Main image:  A DECADE after mobile phones began to spread in Africa, they have become commonplace even in the continent’s poorest countries. In 2016 two-fifths of people in sub-Saharan Africa had mobile phones. Their rapid spread has beaten all sorts of odds. In most African countries, less than half the population has access to electricity. In a third of those countries, less than a quarter does. Yet in much of the continent people with mobile phones outnumber those with electricity, never mind that many have to walk for miles to get a signal or recharge their phones’ batteries.Mobile phones have transformed the lives of hundreds of millions for whom they were the first, and often the only, way to connect with the outside world. They have made it possible for poor countries to leapfrog much more than landline telephony. Mobile-money services, which enable people to send cash straight from their phones, have in effect created personal bank accounts that people can carry in their pockets. By one estimate, the M-Pesa mobile-money system alone lifted about 2% of Kenyan households out of poverty between 2008 and 2014. Technology cannot solve all of Africa’s problems, but it can help with...
Print section Print Rubric:  The big risks may be in corporate, not government, bonds Print Headline:  Yielding to temptation Print Fly Title:  Buttonwood UK Only Article:  ...
Print section Print Rubric:  Protestantism shaped the development of the modern liberal West. What does its current revival mean for the developing world? Print Headline:  The stand Print Fly Title:  Luther’s reformation ...
Print section Print Rubric:  Millennials are doing better than the baby-boomers did at their age. But the gap is closing Print Headline:  The generation gain Print Fly Title:  Age and inequality ...
Print section Print Rubric:  Agreement on how to fight recessions in a low-interest-rate world remains elusive Print Headline:  The low road Print Fly Title:  Free exchange UK Only Article:  ...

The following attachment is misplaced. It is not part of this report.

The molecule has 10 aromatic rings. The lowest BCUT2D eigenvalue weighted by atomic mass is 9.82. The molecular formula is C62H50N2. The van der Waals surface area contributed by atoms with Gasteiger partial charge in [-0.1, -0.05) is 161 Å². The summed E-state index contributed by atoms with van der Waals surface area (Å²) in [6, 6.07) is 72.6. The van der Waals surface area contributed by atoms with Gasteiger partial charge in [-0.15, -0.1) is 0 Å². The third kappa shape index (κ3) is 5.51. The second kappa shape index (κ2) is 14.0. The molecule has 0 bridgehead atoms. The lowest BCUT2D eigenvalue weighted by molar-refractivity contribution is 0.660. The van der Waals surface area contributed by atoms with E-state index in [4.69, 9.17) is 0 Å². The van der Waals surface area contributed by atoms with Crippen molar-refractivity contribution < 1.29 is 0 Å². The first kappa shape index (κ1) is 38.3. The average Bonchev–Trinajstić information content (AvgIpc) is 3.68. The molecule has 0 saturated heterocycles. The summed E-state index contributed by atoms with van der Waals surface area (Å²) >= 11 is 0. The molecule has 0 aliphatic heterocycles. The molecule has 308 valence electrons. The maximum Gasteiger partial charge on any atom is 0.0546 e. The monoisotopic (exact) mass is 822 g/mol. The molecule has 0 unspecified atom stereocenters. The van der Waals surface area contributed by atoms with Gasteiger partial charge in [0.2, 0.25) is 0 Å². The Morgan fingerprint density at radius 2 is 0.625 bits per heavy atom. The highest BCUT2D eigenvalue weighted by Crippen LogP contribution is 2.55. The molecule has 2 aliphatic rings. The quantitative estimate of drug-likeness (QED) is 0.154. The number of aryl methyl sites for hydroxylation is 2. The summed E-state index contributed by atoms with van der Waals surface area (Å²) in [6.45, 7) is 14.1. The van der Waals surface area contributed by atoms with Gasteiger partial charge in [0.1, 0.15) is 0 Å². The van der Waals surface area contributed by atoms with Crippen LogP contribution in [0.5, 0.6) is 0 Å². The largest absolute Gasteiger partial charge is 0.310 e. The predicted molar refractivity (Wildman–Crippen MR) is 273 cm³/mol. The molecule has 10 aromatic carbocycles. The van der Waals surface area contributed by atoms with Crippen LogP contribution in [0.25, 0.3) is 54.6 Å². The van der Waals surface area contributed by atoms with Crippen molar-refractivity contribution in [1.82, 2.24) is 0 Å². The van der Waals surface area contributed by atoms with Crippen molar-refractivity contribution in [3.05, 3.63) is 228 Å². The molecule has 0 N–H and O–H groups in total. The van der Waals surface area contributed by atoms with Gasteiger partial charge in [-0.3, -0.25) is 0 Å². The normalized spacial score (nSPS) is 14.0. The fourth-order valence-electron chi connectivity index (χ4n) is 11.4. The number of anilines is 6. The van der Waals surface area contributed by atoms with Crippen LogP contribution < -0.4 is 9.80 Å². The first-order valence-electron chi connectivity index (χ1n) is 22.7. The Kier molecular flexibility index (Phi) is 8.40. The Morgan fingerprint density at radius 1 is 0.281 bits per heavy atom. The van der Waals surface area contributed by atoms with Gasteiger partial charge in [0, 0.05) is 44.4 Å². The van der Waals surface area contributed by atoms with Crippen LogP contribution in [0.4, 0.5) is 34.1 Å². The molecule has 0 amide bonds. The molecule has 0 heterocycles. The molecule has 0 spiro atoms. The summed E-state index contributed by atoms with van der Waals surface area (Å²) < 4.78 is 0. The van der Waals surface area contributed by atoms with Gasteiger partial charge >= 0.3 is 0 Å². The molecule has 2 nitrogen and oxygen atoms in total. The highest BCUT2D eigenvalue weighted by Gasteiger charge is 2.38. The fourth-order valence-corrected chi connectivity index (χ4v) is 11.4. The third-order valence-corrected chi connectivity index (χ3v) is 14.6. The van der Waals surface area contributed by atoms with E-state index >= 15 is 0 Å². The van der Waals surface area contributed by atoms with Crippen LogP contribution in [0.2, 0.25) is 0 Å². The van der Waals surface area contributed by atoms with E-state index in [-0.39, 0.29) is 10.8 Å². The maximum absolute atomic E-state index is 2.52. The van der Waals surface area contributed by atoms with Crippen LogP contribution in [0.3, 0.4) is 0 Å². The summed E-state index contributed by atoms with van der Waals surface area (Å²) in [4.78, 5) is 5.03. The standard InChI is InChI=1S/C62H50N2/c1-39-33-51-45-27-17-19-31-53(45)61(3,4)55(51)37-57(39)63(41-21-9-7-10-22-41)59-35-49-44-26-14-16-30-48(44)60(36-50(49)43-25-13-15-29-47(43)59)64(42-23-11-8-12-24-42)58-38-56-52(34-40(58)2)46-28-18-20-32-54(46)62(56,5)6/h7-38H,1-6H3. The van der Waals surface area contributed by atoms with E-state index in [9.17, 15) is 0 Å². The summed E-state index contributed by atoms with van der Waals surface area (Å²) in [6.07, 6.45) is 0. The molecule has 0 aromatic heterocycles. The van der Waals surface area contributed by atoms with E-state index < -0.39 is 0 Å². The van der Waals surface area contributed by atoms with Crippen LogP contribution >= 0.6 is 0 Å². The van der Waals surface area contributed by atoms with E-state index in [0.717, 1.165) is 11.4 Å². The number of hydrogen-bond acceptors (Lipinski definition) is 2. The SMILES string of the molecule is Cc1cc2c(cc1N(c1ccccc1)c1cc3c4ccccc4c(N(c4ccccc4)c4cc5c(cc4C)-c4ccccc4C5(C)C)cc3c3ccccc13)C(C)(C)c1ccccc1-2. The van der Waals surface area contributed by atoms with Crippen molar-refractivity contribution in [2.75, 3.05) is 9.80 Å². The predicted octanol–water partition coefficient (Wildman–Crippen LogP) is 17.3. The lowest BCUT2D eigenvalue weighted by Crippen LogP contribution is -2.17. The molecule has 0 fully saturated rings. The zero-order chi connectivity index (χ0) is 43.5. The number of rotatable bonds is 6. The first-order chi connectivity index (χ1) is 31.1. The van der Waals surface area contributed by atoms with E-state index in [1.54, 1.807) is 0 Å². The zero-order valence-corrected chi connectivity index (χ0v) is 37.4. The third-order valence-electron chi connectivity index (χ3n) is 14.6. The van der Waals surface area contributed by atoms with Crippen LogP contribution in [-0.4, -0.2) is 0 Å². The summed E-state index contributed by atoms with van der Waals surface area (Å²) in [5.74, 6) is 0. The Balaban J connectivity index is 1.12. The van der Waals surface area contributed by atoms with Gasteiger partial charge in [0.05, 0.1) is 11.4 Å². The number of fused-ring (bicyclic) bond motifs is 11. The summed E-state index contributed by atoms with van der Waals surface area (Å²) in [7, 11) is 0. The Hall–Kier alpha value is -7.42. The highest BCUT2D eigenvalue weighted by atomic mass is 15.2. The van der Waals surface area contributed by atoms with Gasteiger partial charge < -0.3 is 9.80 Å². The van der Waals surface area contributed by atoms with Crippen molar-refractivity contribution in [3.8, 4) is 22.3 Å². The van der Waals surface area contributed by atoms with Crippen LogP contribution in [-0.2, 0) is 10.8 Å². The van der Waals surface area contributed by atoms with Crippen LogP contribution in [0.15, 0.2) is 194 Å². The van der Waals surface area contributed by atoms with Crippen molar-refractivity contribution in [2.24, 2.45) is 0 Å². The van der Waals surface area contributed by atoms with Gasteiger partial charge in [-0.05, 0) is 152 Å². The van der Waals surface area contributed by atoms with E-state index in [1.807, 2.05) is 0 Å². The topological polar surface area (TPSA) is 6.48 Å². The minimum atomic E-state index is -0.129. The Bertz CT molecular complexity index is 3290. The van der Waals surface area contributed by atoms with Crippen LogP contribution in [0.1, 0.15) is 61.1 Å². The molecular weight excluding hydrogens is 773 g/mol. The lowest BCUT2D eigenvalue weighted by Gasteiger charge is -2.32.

Print section Print Rubric:  Reducing inequality in a globalised economy Print Headline:  A taxing problem Print Fly Title:  Buttonwood UK Only Article:  ...
Print section Print Headline:  A devil to sup with Print Fly Title:  Herbert Hoover UK Only Article:  standard article Issue:  ...
Print section Print Rubric:  The right way to help places hurt by globalisation Print Headline:  Left behind UK Only Article:  standard article Issue:  ...
Print section Print Rubric:  Many places have lost out to globalisation. What can be done to help them? Print Headline:  In the lurch Print Fly Title:  Left-behind places UK Only...
Main image:  FOR once, the Daily Mail and the Guardian, British newspapers of the right and left, agree. In the former, Alex Brummer says “IMF's new line of thinking of tax should please Corbyn & co” while the latter says that the IMF “analysis supports tax strategy of Labour in UK”. Both are responding to the IMF's fiscal monitor which does indeed say that there would appear to be scope for increasing the progressivity of income taxation without significantly hurting growth for countries wishing to enhance income redistribution.The report details how income tax progressivity in advanced economies declined in the 1980s and 1990s and that the tax system has done little to reduce inequality in recent yearsBetween 1985 and 1995, rising fiscal redistribution was able to offset about 60 percent of the increase in market income inequality. In contrast, average fiscal redistribution hardly changed between 1995 and 2010, while market income inequality continued to increase. As a result, average disposable income inequality increased broadly in line with market income inequalityBut the report is about the west as a whole, rather than Britain in particular. When it comes to a specific tax rate, it says that  Assuming a welfare weight of zero...